Let $X$ be a compact non-orientable surface, maybe with boundary, and let $\tilde X$ be the orienting cover of $X$. If I understand correctly, any smooth automorphism of $X$ lifts naturally to an automorphism of $\tilde X$ (since $\tilde X$ can be viewed as the space of couples (a point $x$ of $X$, an orientation of $T_xX$)). Moreover, composition lifts to composition and isotopic automorphisms lift to isotopic automorphisms. So we get a map $MCG(X)\to MCG(\tilde X)$ where $MCG$ stands for the mapping class group. (In the definition of the mapping class groups we do not require that maps or isotopies should be the identity on the boundary.)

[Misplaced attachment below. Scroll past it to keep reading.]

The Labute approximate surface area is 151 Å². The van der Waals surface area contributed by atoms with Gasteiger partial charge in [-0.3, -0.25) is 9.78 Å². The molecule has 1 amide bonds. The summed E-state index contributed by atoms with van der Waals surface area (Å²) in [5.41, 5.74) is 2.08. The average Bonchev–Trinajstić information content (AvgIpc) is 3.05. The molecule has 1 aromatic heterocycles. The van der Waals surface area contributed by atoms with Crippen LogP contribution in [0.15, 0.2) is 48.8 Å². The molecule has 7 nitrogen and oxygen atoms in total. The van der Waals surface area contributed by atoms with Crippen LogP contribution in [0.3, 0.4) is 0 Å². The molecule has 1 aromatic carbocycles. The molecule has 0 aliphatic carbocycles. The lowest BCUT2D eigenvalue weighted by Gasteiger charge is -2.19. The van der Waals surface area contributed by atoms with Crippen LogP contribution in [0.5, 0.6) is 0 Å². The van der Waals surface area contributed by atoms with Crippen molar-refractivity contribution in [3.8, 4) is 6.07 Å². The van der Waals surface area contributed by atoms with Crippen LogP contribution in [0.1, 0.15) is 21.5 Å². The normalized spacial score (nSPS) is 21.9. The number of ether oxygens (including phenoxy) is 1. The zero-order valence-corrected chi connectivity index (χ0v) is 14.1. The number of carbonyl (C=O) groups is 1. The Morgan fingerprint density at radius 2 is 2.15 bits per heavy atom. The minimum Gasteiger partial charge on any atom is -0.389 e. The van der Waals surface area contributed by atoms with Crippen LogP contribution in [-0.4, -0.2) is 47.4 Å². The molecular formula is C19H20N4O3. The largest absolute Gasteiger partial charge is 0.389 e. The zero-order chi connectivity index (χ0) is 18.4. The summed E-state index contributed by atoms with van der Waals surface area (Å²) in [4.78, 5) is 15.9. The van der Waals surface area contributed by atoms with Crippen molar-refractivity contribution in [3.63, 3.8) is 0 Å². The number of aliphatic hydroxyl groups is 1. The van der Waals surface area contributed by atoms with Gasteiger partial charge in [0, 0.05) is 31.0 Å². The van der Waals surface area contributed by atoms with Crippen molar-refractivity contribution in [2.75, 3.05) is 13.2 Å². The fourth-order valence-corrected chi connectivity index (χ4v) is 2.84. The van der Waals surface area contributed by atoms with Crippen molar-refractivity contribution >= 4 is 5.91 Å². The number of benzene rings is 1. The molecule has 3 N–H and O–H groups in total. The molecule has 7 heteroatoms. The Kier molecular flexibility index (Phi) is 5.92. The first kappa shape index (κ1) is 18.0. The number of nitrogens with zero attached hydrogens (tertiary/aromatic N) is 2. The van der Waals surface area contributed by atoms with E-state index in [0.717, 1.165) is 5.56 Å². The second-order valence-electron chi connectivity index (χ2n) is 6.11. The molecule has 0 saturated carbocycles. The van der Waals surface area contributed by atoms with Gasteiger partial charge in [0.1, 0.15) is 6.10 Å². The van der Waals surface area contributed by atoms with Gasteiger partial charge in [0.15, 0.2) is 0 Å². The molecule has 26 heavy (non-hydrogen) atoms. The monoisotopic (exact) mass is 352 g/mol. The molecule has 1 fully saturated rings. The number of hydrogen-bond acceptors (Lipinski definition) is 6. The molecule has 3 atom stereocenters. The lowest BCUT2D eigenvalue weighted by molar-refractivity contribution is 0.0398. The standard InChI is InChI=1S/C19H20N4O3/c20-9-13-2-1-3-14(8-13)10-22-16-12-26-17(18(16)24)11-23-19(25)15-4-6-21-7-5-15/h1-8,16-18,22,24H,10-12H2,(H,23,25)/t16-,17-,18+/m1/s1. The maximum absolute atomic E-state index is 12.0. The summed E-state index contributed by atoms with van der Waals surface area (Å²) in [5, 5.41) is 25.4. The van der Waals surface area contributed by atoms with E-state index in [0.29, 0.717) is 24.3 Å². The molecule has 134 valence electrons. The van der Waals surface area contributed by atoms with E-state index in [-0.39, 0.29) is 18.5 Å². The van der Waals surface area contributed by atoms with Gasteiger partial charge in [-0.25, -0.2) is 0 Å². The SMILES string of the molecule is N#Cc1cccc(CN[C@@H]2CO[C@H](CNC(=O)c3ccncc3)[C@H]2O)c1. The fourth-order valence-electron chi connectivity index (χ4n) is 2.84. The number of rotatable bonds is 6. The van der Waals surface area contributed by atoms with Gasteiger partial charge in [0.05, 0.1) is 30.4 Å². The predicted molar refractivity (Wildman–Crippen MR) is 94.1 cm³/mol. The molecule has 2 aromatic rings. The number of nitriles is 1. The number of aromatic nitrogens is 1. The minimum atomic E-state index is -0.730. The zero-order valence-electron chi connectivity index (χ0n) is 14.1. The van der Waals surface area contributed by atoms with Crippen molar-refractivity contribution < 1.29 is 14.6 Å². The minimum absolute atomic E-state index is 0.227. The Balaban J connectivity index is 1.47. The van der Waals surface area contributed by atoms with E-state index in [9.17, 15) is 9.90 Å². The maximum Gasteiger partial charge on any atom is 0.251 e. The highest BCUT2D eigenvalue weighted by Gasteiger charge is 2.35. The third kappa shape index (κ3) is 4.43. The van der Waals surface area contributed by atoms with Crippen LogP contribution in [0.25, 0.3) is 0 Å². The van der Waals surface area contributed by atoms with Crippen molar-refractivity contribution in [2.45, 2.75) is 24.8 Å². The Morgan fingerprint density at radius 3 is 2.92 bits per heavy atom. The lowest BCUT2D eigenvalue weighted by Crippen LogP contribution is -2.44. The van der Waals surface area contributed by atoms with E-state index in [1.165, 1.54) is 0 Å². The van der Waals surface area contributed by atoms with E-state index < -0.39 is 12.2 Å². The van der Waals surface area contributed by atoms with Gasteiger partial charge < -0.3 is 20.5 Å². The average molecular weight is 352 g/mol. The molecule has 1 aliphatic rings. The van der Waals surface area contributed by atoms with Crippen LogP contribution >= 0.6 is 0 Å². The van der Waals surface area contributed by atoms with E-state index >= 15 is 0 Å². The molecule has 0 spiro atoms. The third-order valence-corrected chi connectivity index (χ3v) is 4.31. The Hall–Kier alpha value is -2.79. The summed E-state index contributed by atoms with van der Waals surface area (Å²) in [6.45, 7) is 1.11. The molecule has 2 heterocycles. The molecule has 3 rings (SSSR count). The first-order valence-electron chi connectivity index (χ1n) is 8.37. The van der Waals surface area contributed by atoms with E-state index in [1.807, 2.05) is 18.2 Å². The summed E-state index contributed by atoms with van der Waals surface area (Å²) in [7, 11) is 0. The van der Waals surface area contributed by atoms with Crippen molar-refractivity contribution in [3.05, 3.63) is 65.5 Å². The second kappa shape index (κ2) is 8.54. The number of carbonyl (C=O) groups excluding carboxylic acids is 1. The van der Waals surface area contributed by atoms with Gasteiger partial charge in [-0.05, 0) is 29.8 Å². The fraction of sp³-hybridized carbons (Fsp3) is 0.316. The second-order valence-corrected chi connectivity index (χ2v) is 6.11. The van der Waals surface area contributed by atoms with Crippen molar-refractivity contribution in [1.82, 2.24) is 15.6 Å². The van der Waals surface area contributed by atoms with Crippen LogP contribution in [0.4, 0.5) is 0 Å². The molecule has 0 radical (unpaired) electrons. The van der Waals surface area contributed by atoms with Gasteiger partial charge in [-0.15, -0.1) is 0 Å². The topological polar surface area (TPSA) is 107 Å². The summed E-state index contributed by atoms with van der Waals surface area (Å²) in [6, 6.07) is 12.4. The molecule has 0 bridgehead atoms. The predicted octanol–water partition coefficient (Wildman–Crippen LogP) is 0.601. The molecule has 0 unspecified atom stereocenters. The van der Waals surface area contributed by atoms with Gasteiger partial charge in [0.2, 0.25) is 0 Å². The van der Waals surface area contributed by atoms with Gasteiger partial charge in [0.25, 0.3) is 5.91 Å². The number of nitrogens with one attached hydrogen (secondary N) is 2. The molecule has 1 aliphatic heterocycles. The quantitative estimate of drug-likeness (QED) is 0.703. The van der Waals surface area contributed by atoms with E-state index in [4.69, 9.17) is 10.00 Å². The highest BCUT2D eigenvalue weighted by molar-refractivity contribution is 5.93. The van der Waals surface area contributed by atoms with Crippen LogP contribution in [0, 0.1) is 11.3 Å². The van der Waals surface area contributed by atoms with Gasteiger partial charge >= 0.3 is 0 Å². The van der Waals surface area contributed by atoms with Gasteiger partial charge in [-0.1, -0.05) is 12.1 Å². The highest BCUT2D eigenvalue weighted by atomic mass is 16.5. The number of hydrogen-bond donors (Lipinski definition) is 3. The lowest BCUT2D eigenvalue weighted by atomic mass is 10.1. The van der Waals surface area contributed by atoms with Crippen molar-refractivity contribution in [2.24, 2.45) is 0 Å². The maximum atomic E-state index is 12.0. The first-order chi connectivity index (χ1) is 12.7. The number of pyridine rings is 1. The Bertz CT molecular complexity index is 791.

Is there a simple way to describe the kernel of the above map?

Is it true that the mapping class group of a of non-orientable surface injects into the mapping class group of some orientable surface (not necessarily the orienting cover)?

(a slightly unrelated question which nonetheless involves mapping class groups) Is it true that the mapping class group of an orientable surface without boundary injects into the mapping class group of some orientable surface with boundary?